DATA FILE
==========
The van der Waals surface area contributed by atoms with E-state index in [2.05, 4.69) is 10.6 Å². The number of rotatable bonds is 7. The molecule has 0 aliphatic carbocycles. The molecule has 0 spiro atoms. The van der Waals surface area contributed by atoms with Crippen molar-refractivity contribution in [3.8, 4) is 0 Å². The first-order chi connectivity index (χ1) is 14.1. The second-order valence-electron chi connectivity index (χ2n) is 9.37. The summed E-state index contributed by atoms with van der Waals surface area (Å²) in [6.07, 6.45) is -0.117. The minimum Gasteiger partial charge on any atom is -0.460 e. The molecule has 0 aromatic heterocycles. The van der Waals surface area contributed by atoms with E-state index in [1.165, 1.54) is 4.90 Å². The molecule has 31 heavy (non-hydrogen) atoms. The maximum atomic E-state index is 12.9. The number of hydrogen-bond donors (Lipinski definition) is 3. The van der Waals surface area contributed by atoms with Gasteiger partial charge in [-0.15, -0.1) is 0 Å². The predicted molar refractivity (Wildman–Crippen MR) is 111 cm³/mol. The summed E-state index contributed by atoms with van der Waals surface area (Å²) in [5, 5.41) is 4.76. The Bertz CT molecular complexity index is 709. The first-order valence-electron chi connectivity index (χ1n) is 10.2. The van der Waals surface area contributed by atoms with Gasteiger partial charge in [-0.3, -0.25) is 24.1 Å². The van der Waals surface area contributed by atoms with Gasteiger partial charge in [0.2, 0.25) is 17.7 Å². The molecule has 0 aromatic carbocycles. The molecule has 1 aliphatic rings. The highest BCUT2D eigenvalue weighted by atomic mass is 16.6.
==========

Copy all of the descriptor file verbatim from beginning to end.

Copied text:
The van der Waals surface area contributed by atoms with E-state index in [2.05, 4.69) is 10.6 Å². The number of rotatable bonds is 7. The molecule has 0 aliphatic carbocycles. The molecule has 0 spiro atoms. The van der Waals surface area contributed by atoms with Crippen molar-refractivity contribution in [3.8, 4) is 0 Å². The first-order chi connectivity index (χ1) is 14.1. The second-order valence-electron chi connectivity index (χ2n) is 9.37. The summed E-state index contributed by atoms with van der Waals surface area (Å²) in [6.07, 6.45) is -0.117. The minimum Gasteiger partial charge on any atom is -0.460 e. The molecule has 0 aromatic heterocycles. The van der Waals surface area contributed by atoms with E-state index in [1.165, 1.54) is 4.90 Å². The molecule has 31 heavy (non-hydrogen) atoms. The maximum atomic E-state index is 12.9. The number of hydrogen-bond donors (Lipinski definition) is 3. The van der Waals surface area contributed by atoms with Gasteiger partial charge in [-0.15, -0.1) is 0 Å². The predicted molar refractivity (Wildman–Crippen MR) is 111 cm³/mol. The summed E-state index contributed by atoms with van der Waals surface area (Å²) in [5, 5.41) is 4.76. The Bertz CT molecular complexity index is 709. The first-order valence-electron chi connectivity index (χ1n) is 10.2. The van der Waals surface area contributed by atoms with Gasteiger partial charge in [-0.3, -0.25) is 24.1 Å². The van der Waals surface area contributed by atoms with Gasteiger partial charge in [0.2, 0.25) is 17.7 Å². The molecule has 0 aromatic carbocycles. The molecule has 1 aliphatic rings. The highest BCUT2D eigenvalue weighted by atomic mass is 16.6.